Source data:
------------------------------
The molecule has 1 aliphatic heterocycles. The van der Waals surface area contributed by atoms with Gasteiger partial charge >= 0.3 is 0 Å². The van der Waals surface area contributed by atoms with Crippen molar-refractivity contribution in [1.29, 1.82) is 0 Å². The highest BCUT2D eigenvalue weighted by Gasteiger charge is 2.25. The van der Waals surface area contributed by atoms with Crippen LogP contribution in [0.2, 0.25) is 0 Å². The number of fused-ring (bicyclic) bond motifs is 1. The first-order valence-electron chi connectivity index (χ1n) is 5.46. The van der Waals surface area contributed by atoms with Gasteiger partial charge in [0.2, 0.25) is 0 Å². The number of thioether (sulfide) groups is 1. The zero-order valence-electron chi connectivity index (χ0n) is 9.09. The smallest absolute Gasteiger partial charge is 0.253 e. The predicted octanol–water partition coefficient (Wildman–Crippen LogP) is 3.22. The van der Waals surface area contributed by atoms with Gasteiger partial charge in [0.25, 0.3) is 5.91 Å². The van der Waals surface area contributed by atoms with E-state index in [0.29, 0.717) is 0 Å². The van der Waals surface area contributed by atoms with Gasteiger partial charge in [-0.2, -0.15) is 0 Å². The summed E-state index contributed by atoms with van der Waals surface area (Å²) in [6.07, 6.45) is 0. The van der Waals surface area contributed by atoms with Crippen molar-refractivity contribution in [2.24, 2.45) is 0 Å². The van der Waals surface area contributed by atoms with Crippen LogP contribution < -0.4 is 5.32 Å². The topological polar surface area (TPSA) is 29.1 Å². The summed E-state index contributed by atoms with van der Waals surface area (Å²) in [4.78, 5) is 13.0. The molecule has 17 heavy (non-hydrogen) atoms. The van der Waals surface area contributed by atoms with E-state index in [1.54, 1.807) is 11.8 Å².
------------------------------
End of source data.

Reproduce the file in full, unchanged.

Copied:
The molecule has 1 aliphatic heterocycles. The van der Waals surface area contributed by atoms with Gasteiger partial charge >= 0.3 is 0 Å². The van der Waals surface area contributed by atoms with Crippen molar-refractivity contribution in [1.29, 1.82) is 0 Å². The highest BCUT2D eigenvalue weighted by Gasteiger charge is 2.25. The van der Waals surface area contributed by atoms with Crippen LogP contribution in [0.2, 0.25) is 0 Å². The number of fused-ring (bicyclic) bond motifs is 1. The first-order valence-electron chi connectivity index (χ1n) is 5.46. The van der Waals surface area contributed by atoms with Gasteiger partial charge in [0.2, 0.25) is 0 Å². The number of thioether (sulfide) groups is 1. The zero-order valence-electron chi connectivity index (χ0n) is 9.09. The smallest absolute Gasteiger partial charge is 0.253 e. The predicted octanol–water partition coefficient (Wildman–Crippen LogP) is 3.22. The van der Waals surface area contributed by atoms with Gasteiger partial charge in [0.25, 0.3) is 5.91 Å². The van der Waals surface area contributed by atoms with E-state index in [0.29, 0.717) is 0 Å². The van der Waals surface area contributed by atoms with Gasteiger partial charge in [-0.2, -0.15) is 0 Å². The summed E-state index contributed by atoms with van der Waals surface area (Å²) in [6.07, 6.45) is 0. The van der Waals surface area contributed by atoms with Crippen molar-refractivity contribution in [2.24, 2.45) is 0 Å². The van der Waals surface area contributed by atoms with Crippen LogP contribution < -0.4 is 5.32 Å². The topological polar surface area (TPSA) is 29.1 Å². The summed E-state index contributed by atoms with van der Waals surface area (Å²) in [4.78, 5) is 13.0. The molecule has 17 heavy (non-hydrogen) atoms. The van der Waals surface area contributed by atoms with E-state index in [1.54, 1.807) is 11.8 Å².